- Bill Barnwell
Drops in the NFL have become a household statistic. With all the offseason chatter regarding Braylon Edwards and his propensity to put the ball on the ground, the effects of his drops on the Browns' offense are pretty obvious, but how do they impact opposing defenses?
A dropped pass for the defense is basically a gift from the offense, taking a play that would've otherwise been a first down -- or worse -- and turning it into a defensive stop. A key third-down drop could turn a possession that might've resulted in a touchdown into zero points and a change of possession.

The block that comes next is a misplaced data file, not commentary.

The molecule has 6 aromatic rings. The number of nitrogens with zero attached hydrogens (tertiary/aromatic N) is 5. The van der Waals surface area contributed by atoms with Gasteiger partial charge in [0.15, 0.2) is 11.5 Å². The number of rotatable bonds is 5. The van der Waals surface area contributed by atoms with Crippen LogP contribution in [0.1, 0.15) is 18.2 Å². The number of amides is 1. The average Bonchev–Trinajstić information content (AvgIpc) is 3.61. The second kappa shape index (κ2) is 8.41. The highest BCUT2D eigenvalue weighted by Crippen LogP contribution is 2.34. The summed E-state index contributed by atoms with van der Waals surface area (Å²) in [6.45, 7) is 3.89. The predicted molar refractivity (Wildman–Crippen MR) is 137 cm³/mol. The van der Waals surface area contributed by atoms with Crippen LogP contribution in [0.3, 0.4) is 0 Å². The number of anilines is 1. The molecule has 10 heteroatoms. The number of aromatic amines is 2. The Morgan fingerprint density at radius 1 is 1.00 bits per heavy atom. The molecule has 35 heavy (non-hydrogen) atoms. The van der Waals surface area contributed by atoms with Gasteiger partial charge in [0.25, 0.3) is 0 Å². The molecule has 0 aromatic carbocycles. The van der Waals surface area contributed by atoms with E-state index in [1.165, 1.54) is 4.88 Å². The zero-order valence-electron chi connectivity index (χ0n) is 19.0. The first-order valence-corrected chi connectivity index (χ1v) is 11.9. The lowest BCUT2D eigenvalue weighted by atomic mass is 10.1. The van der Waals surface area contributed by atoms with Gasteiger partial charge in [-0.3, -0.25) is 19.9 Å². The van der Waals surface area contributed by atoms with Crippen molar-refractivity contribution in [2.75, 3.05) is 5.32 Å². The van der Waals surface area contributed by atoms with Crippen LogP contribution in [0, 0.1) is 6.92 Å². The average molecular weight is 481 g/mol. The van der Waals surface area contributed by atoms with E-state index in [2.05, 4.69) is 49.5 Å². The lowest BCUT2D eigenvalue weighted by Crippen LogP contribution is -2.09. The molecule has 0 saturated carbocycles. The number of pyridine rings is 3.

We know that Edwards is prone to dropping passes, but are there defenders or teams who consistently cause the opposition to drop passes? Do intimidating safeties like Ed Reed or Troy Polamalu and shutdown corners like Nnamdi Asomugha and Antoine Winfield cause more drops than mediocre defensive backs?
5dEric D. Williams
4dMel Kiper Jr.